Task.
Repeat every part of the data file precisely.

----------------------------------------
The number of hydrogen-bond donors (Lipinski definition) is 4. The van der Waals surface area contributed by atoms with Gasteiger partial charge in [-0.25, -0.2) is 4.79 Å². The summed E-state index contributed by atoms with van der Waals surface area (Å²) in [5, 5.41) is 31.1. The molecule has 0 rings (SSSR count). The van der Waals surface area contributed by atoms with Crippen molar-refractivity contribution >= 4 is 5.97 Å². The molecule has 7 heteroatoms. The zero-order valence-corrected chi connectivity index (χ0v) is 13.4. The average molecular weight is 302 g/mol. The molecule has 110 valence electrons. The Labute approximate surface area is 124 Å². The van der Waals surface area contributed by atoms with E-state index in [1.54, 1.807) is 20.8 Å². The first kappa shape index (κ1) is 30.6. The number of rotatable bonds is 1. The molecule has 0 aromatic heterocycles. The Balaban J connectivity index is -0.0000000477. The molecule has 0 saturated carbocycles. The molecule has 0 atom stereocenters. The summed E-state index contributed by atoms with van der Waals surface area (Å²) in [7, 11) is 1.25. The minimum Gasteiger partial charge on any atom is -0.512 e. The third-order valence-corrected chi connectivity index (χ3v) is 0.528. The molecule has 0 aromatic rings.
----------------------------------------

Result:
The number of hydrogen-bond donors (Lipinski definition) is 4. The van der Waals surface area contributed by atoms with Gasteiger partial charge in [-0.25, -0.2) is 4.79 Å². The summed E-state index contributed by atoms with van der Waals surface area (Å²) in [5, 5.41) is 31.1. The molecule has 0 rings (SSSR count). The van der Waals surface area contributed by atoms with Crippen molar-refractivity contribution >= 4 is 5.97 Å². The molecule has 7 heteroatoms. The zero-order valence-corrected chi connectivity index (χ0v) is 13.4. The average molecular weight is 302 g/mol. The molecule has 110 valence electrons. The Labute approximate surface area is 124 Å². The van der Waals surface area contributed by atoms with E-state index in [1.54, 1.807) is 20.8 Å². The first kappa shape index (κ1) is 30.6. The number of rotatable bonds is 1. The molecule has 0 aromatic heterocycles. The Balaban J connectivity index is -0.0000000477. The molecule has 0 saturated carbocycles. The molecule has 0 atom stereocenters. The summed E-state index contributed by atoms with van der Waals surface area (Å²) in [7, 11) is 1.25. The minimum Gasteiger partial charge on any atom is -0.512 e. The third-order valence-corrected chi connectivity index (χ3v) is 0.528. The molecule has 0 aromatic rings.